But first a word about words.

Some (especially academics) want to say that the words ethics and morals express different ideas, thoughts. Maybe to them, not to me.  To me they are synonyms. I will use either depending on what I think/feel is the most appropriate in the context.

Name me an organization that does not have a Code of Ethics, Code of Conduct, Code of Practice, Code of Behaviour. Which do you have, what does your organization have? All, some, none?

Some think these are synonyms: they are not. Some put them in regulations, procedures, policy statements, or (horror!) in legislation.

Most of what I say below is applicable to both individuals and groups (organizations, teams, branches, departments, companies).  Where there are differences I will try to make that clear.

Here are what I think they are.

Code of Ethics

A code of ethics is a statement of values, moral/ethical values. To me they are foundational, functional statements. Not merely aspirational, living documents to be expressions of the commonly held values of every group member. Any statements of mission or purpose must be consistent with it.

As I believe that a code of ethics for a group is meaningful only in the context of agreed values and adhered to because and only because all believe in the values and voluntarily follow the code.

It follows from this that any attempt to legalize a code of ethics renders it null and void.  It becomes legislation, law with consequences for violations.  It is now difficult to know if a member of the group follows the code because it is the right thing to do or because they want to avoid the consequences.

According to Beyerstein (1996, Function and Limitations of Professional Codes of Ethics, in  Applied ethics: a reader) a code serves four functions: guidance, agreed standards, public pronouncement, and informs other groups about what to expect from this group.  Out of these functions comes the guiding principle for constructing a Code of Ethics: consensus.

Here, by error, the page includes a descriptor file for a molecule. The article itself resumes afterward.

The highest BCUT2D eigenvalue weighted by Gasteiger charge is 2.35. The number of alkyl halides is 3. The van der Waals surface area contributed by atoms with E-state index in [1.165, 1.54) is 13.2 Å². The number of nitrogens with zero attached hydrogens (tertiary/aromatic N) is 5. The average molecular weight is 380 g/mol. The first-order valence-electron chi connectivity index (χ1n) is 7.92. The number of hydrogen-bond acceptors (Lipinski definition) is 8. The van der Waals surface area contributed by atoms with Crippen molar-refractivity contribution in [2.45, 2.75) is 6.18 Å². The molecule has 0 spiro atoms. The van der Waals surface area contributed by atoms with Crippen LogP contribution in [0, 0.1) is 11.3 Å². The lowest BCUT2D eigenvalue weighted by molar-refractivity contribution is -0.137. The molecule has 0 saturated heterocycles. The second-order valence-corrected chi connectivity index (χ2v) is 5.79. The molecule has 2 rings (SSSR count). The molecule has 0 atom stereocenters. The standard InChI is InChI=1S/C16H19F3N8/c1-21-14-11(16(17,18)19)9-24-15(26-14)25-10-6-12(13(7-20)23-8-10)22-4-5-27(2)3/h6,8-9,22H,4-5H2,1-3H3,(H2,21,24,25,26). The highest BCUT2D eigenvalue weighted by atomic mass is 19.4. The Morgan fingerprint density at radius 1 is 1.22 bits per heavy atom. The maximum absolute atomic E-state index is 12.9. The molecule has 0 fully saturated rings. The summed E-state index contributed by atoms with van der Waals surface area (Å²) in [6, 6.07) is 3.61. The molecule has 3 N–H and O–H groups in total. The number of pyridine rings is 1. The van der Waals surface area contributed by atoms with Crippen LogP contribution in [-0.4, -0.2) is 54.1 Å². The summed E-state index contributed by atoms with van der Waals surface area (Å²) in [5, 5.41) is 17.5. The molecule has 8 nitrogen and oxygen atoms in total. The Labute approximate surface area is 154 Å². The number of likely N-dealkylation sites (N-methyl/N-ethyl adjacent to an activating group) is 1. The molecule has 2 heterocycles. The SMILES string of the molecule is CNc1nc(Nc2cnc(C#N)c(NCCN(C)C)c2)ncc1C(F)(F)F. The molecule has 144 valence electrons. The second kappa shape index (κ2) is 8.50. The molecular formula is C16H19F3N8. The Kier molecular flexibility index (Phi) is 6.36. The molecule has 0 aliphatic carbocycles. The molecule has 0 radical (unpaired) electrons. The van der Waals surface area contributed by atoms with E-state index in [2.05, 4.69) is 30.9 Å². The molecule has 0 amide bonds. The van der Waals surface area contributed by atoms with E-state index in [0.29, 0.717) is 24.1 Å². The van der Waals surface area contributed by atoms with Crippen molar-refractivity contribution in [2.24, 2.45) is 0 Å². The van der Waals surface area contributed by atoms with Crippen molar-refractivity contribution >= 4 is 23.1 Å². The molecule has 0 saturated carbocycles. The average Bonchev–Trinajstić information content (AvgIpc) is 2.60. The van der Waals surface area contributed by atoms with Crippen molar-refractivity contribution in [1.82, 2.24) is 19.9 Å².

Unfortunately most codes of ethics are not reached by consensus; they are imposed.  Sometimes they are formulated by a panel of well intentioned experts (PoE), engaged specifically to construct the code. Sometimes the PoE interviews a (representative) sample of the group (especially if the group is large) and distills common themes.  As inclusive as this appears, it is nothing like a consensus of all in the group.

There are three aspects of having and using a Code of Ethics:

Developing,

Evaluating, and

Aligning.

Code of Conduct

These ought to be documents that tell people the what (and sometimes the how) of acceptable actions.  Frequently some confuse it with a code of ethics, thinking they are the same thing: they are not. Codes of ethics do not say what to do or how to do it.

Code of Practice

These ought to be documents that tell people what the acceptable ways of doing things are.  Frequently some confuse it with a code of ethics, thinking they are the same thing: they are not. Codes of ethics do not say how to do it.

Code of Behaviour

These ought to be rules about how to behave. Again sometimes confused with codes of ethics. Codes of ethics do not say how to behave.